On Saturday morning, the streets of Richmond whirred with the sounds of city cleaning trucks as they rounded corners and pumped the brakes at each sighting of profanity toward police or “BLM” sprayed across government buildings, walls and storefronts after Friday night’s protest in response to the death of Floyd in police custody in Minneapolis.

The cleaning trucks passed Belvidere Street, where a GRTC Pulse bus burned just hours before, and the corner of North Monroe and West Grace, where the vehicle on fire was a police car. VCU workers sprayed the university’s Institute for Contemporary Art walls clean of “BLM” and a four-letter profanity, written just feet away from a “Solidarity is Essential” sign.

By Saturday evening, Richmond Police Department headquarters was boarded up with wooden panels fitted to conceal its windows, buses stopped running and Capitol Square was closed as cities across the U.S. braced for further protests .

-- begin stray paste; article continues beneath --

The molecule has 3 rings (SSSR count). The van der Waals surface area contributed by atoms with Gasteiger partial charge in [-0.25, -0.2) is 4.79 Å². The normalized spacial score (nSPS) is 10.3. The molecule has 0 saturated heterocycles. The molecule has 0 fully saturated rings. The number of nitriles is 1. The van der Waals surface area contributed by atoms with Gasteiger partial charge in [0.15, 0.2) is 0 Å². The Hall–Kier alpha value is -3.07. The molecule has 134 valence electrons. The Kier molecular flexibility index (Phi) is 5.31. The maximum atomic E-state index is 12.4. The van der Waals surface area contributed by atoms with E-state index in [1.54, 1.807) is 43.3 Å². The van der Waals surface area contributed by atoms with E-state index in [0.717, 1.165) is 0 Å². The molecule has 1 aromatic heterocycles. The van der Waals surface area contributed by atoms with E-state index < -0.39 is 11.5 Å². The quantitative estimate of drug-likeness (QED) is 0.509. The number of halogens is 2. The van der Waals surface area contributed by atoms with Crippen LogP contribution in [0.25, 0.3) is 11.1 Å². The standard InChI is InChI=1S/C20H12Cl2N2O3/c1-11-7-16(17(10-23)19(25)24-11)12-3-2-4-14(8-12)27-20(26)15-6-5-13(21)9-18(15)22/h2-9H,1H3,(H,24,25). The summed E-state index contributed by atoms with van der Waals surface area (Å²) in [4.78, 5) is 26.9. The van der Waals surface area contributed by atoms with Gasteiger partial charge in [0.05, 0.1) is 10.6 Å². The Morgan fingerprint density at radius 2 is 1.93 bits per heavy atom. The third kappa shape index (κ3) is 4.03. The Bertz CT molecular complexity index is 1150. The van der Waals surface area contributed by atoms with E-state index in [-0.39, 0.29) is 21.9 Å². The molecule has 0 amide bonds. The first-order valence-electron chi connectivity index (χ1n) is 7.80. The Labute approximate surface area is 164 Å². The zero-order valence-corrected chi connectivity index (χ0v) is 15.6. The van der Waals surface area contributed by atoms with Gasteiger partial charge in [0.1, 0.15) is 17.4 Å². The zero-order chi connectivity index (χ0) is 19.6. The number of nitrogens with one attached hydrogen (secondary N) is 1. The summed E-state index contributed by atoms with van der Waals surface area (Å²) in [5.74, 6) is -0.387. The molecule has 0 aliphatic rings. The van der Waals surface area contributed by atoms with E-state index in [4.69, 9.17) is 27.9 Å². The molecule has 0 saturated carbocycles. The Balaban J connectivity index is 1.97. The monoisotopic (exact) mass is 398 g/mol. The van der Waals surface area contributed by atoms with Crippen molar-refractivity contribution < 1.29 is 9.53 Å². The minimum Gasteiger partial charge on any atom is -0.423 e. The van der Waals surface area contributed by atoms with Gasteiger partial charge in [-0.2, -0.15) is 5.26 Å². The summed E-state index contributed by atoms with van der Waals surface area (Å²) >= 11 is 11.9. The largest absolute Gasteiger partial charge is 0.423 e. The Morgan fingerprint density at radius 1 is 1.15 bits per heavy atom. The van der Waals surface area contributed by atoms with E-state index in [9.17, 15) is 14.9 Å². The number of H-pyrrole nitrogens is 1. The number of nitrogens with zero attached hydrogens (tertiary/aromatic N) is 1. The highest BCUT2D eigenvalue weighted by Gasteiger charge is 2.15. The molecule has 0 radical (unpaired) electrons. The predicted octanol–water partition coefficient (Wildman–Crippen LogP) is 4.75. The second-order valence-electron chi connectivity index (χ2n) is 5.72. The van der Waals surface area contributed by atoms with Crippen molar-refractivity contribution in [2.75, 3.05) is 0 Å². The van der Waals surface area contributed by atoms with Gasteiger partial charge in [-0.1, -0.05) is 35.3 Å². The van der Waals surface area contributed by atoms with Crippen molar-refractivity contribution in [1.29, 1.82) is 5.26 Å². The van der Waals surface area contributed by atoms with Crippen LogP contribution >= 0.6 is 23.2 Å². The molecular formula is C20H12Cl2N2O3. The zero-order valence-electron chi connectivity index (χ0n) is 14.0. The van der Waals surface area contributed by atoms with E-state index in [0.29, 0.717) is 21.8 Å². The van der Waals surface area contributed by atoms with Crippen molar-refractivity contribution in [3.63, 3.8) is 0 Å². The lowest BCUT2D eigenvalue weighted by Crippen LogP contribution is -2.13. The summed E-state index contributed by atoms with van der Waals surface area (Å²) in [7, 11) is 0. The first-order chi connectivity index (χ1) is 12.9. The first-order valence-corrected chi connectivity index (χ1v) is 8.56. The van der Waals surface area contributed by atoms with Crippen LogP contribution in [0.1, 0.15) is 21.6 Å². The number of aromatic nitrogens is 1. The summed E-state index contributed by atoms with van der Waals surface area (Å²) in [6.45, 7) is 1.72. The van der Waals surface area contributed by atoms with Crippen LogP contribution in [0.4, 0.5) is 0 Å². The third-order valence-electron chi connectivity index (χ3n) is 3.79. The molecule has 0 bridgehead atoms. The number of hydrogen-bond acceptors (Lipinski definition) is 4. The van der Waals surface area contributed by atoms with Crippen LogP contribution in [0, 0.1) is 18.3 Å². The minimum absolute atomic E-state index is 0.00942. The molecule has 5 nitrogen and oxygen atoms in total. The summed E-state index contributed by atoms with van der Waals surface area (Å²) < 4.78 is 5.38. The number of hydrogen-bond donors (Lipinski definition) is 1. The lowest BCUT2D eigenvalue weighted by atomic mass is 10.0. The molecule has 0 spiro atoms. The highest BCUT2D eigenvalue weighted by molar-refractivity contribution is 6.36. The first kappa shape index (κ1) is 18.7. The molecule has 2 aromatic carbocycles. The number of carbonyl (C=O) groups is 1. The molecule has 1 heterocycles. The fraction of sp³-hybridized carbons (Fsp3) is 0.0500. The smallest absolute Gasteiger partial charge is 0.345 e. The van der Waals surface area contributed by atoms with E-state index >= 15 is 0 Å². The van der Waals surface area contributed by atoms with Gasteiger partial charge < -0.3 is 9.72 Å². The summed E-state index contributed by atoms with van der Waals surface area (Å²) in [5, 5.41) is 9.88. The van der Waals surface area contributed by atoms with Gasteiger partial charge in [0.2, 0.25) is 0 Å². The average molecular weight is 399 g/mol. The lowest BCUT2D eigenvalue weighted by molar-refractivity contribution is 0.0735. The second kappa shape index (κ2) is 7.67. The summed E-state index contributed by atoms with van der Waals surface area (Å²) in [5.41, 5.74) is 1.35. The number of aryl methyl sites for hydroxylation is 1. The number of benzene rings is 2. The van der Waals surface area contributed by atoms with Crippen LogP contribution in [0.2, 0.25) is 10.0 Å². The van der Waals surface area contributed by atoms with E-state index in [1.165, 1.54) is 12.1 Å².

Dozens of demonstrators stood peacefully Saturday evening at Belvidere and Broad streets, holding up signs that said “Love wins,” “Black Lives Matter” and “Justice for George Floyd.” Police watched nearby. The crowd began marching toward Monroe Park around 9 p.m.

Saturday morning, Mayor Levar Stoney addressed Friday night’s protest — which RPD said had no arrests — and the violent injustices that continue to happen against black communities. Stoney told VPM that while he understands the outrage, those who are damaging black-owned businesses should stay home.

“What you’re seeing around this country and saw in Richmond last night is built up pain. I feel that, and it hurts,” Stoney later tweeted. “I know it could have been me or my brother. But two wrongs don’t make a right. If you love this city, you’ll express your pain without hurting others.”